- Through its Spanish Foundation, Iberdrola is financing with 55,000 euros the entire project to restore the monument, located in one of the most remarkable buildings in Valencia.
- The restoration work will restore the splendor of the tomb and fix the deterioration caused by the passage of time.
Iberdrola has signed an agreement valued at 55,000 euros to develop a restoration project for the double stone tomb in the Chapter House of the Convent of Santo Domingo, in the former Capitanía General of Valencia, known as the Boil family tomb.
This restoration project will improve the conservation and enhancement of the monument, a work made on calcarenite-type sandstone by an unknown author dating from the 15th century and part of the history of the emblematic building, now the headquarters of the High Readiness Headquarters. The tomb is articulated through of two columns that support an archivolt, has a cinerary, a lower recumbent statue, a lower frieze, an upper recumbent statue, and an upper frieze. The restoration works recover its splendor and fix its deterioration, caused mainly by the passage of time and aspects such as humidity or sudden changes in seasonal temperature.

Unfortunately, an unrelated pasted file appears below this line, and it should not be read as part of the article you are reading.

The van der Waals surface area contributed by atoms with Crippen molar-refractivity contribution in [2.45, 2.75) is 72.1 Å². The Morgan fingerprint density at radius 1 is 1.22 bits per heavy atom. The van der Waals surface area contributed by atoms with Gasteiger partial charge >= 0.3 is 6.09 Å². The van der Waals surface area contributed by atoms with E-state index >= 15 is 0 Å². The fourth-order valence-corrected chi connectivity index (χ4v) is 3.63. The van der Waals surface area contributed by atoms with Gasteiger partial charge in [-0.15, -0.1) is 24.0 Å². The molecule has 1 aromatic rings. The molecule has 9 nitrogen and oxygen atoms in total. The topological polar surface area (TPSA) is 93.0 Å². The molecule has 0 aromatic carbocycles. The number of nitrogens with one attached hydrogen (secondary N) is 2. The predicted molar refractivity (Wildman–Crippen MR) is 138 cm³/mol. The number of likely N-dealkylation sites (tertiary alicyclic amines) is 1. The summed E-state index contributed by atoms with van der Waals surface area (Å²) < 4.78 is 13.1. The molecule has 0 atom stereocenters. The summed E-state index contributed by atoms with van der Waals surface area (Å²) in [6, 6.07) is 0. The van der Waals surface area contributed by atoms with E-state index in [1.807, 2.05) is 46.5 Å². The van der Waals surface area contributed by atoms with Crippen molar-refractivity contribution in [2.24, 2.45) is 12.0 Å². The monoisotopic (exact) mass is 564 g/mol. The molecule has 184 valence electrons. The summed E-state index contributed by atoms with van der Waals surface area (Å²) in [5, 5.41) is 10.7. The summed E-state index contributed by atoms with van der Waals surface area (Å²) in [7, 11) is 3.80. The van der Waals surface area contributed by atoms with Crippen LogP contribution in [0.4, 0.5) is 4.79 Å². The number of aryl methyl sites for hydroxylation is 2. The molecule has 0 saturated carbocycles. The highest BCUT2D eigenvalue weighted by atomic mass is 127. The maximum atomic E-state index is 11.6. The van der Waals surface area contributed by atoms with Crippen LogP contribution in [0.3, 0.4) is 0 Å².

The restoration of the Boil family tomb is another example of Iberdrola’s commitment to Valencia and its permanent aim to promote the social value of the culture and conservation of the historical and artistic heritage of the region. This was made clear in the agreement signed yesterday in Valencia by the managing director of the Fundación Museo del Ejército, Francisco Ramos Oliver, and the director of the Fundación Iberdrola España, Ramón Castresana.
In addition, the event was attended by the president of the Iberdrola España Foundation, Fernando García, and Lieutenant General Fernando Garcia-Vaquero Pradal, head of the High Readiness Ground Headquarters, who, as host, welcomed the attendees.
The Boil Tomb
The tomb is inside an arcosolium, measuring 4.18 meters high X 1.65 meters wide, and was commissioned by Berenguer Vives Boil in the mid-15th century.
Inside lie the remains of Ramón de Boil Dies, II Lord of Bétera, known as “Old Governor”, murdered on January 6, 1407 and buried in the lower part, and of his son Ramón de Boil Montagut, III Lord of Bétera and Viceroy of Naples in the reign of Alfonso V the Magnanimous, who died in 1458, whose remains are housed in the upper part.
Fundación Iberdrola España carries out interventions in artistic monuments and unique buildings to install or improve indoor and/or outdoor lighting to contribute to the enhancement of historical and artistic heritage and to improve the energy efficiency of these systems.
Since 2010, the Foundation has also been developing an ambitious project for the restoration and maintenance of Romanesque art monuments in Spain and Portugal, the Atlantic Romanesque Plan, a cross-border cooperation project developed together with the Portuguese Secretary of State for Culture and the Regional Government of Castilla y León, whose second phase is progressing well, promoting the sustainable socio-economic growth of the territory, based on its own resources: the people who live there, its natural environment and its cultural heritage.